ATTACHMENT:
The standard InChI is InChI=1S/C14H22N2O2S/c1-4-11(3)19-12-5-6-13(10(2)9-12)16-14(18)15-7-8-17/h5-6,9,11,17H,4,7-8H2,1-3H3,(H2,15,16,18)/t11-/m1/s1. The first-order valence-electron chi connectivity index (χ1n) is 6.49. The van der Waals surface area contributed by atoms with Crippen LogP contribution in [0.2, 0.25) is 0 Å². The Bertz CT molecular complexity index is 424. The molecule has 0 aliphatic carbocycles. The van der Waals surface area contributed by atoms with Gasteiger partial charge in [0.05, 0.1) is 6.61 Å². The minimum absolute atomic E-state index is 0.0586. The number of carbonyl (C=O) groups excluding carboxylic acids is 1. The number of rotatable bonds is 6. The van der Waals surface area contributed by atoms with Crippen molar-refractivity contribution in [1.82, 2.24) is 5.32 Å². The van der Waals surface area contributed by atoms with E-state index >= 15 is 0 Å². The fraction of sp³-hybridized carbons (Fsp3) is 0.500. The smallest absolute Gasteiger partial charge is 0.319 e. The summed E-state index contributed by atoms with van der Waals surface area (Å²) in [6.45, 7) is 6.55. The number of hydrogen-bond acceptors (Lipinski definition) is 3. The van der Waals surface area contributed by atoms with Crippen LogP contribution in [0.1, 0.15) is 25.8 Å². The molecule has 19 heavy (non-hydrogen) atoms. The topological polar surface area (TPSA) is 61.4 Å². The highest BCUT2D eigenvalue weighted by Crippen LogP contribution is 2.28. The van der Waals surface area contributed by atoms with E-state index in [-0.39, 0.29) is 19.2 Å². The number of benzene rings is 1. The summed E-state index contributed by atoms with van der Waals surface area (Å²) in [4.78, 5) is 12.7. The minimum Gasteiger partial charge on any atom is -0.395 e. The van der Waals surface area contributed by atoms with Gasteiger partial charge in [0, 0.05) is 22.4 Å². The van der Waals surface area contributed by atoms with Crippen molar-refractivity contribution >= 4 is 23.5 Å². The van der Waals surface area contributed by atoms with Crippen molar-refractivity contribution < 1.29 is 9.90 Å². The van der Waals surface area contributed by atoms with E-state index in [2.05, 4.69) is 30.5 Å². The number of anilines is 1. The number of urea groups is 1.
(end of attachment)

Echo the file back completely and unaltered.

The standard InChI is InChI=1S/C14H22N2O2S/c1-4-11(3)19-12-5-6-13(10(2)9-12)16-14(18)15-7-8-17/h5-6,9,11,17H,4,7-8H2,1-3H3,(H2,15,16,18)/t11-/m1/s1. The first-order valence-electron chi connectivity index (χ1n) is 6.49. The van der Waals surface area contributed by atoms with Crippen LogP contribution in [0.2, 0.25) is 0 Å². The Bertz CT molecular complexity index is 424. The molecule has 0 aliphatic carbocycles. The van der Waals surface area contributed by atoms with Gasteiger partial charge in [0.05, 0.1) is 6.61 Å². The minimum absolute atomic E-state index is 0.0586. The number of carbonyl (C=O) groups excluding carboxylic acids is 1. The number of rotatable bonds is 6. The van der Waals surface area contributed by atoms with Crippen molar-refractivity contribution in [1.82, 2.24) is 5.32 Å². The van der Waals surface area contributed by atoms with E-state index >= 15 is 0 Å². The fraction of sp³-hybridized carbons (Fsp3) is 0.500. The smallest absolute Gasteiger partial charge is 0.319 e. The summed E-state index contributed by atoms with van der Waals surface area (Å²) in [6.45, 7) is 6.55. The number of hydrogen-bond acceptors (Lipinski definition) is 3. The van der Waals surface area contributed by atoms with Crippen LogP contribution in [0.1, 0.15) is 25.8 Å². The molecule has 19 heavy (non-hydrogen) atoms. The topological polar surface area (TPSA) is 61.4 Å². The highest BCUT2D eigenvalue weighted by Crippen LogP contribution is 2.28. The van der Waals surface area contributed by atoms with E-state index in [-0.39, 0.29) is 19.2 Å². The number of benzene rings is 1. The summed E-state index contributed by atoms with van der Waals surface area (Å²) in [4.78, 5) is 12.7. The minimum Gasteiger partial charge on any atom is -0.395 e. The van der Waals surface area contributed by atoms with Gasteiger partial charge in [0, 0.05) is 22.4 Å². The van der Waals surface area contributed by atoms with Crippen molar-refractivity contribution >= 4 is 23.5 Å². The van der Waals surface area contributed by atoms with Crippen molar-refractivity contribution < 1.29 is 9.90 Å². The van der Waals surface area contributed by atoms with E-state index in [2.05, 4.69) is 30.5 Å². The number of anilines is 1. The number of urea groups is 1.